Encrypted instant messaging app Signal hacked security company Cellebrite a few days ago. The Signal developers showed that the app law enforcement agencies use around the world to extract information from iPhones and Android devices as part of criminal investigations has a few significant security flaws.
Signal discovered that Cellebrite software could be exploited to execute code that would modify reports about the smartphone being analyzed. But the hack could also compromise future and previous Cellebrite reports. Those changes would go unnoticed, so an attacker with access to a machine with Cellebrite software on it could impact digital evidence extraction without risking exposure. Furthermore, Signal indicated that placing content inside a smartphone app that does nothing for the app in question can be used to compromise Cellebrite software.
It turns out Signal’s disclosures had real, immediate, and foreseeable complications.Today's Top Deal 88,000+ Amazon shoppers love these luxurious bed sheets that keep you cool at night! Price:$34.95 Available from Amazon, BGR may receive a commission Available from Amazon BGR may receive a commission
Physical Analyzer, one of Cellebrite’s apps that extract data from iPhones, doesn’t fully support iPhones following the Signal disclosures. According to a document that 9to5Mac saw, Cellebrite has stopped offering data analysis on iPhones following the Signal hack. Cellebrite updated the software to patch some of the vulnerabilities, although it appears it wasn’t able to fix them all. The company reportedly instructed customers to use UFED, its other data extraction app, to grab data from the iPhone and then move it to Physical Analyzer.
This isn’t Cellebrite’s only Signal-related problem. A Maryland lawyer decided to challenge the conviction of one of his clients in a case where the prosecution relied “heavily” on Cellebrite evidence. The client was charged in relation to an armed robbery, Gizmodo explains. Ramon Rozas told the blog a “new trial should be ordered so that the defense can examine the report produced by the Cellebrite device in light of this new evidence, and examine the Cellebrite device itself.”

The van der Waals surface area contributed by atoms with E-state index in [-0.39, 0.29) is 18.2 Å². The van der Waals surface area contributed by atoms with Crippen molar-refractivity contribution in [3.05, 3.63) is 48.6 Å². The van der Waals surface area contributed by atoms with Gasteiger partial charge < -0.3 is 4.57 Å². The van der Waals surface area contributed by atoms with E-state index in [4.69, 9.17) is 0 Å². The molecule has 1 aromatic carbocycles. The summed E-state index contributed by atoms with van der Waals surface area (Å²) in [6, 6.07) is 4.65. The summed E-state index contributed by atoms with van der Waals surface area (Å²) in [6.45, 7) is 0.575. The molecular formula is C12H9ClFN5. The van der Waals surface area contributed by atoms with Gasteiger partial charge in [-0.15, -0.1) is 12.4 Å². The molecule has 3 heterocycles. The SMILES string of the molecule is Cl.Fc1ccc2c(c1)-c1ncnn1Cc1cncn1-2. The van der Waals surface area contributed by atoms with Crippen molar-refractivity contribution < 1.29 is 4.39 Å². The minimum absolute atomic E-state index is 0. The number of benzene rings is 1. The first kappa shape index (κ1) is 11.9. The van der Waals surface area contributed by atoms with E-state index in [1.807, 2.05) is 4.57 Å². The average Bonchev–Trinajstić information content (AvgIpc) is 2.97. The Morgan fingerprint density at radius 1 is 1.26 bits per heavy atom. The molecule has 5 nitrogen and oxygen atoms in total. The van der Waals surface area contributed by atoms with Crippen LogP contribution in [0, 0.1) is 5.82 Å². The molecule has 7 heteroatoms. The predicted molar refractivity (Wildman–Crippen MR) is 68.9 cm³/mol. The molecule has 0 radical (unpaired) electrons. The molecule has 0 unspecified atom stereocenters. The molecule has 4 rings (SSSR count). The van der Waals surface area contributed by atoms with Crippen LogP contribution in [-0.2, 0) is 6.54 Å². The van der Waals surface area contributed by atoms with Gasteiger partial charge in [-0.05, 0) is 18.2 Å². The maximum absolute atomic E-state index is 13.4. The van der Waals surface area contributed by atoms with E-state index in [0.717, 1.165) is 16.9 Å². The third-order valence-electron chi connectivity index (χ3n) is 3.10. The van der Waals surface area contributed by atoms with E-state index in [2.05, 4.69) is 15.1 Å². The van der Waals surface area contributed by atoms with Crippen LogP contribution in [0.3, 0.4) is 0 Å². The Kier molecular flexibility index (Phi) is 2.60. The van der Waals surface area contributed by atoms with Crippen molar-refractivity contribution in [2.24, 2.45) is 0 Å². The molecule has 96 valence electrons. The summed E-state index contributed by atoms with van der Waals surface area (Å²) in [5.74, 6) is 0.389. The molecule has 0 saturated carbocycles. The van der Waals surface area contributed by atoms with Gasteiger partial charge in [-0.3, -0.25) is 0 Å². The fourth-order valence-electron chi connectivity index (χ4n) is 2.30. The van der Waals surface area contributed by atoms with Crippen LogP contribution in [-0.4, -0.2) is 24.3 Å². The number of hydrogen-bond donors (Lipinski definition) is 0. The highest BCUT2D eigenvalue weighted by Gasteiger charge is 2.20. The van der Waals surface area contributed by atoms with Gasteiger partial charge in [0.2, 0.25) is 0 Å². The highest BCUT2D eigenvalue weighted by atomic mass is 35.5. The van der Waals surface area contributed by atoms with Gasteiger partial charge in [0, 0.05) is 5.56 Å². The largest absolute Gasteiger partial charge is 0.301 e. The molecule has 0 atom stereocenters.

The fact that defense attorneys would attempt to take advantage of Signal’s findings isn’t surprising given what the Signal developers found — here’s a quote from the blog post that detailed the Cellebrite vulnerabilities:
For example, by including a specially formatted but otherwise innocuous file in an app on a device that is then scanned by Cellebrite, it’s possible to execute code that modifies not just the Cellebrite report being created in that scan, but also all previous and future generated Cellebrite reports from all previously scanned devices and all future scanned devices in any arbitrary way (inserting or removing text, email, photos, contacts, files, or any other data), with no detectable timestamp changes or checksum failures. This could even be done at random, and would seriously call the data integrity of Cellebrite’s reports into question.
This language is enough to give lawyers a way to attack Cellebrite findings in trials and appeals. However, proving that someone accessed, hacked, and modified Cellebrite software on the computers of law enforcement who investigated a suspect will be a challenging task. Signal did say that the newly discovered vulnerabilities can be exploited without leaving any traces. While proving someone tampered with digital evidence from an iPhone seems next to impossible, raising questions about the reliability of Cellebrite data might be enough in some cases.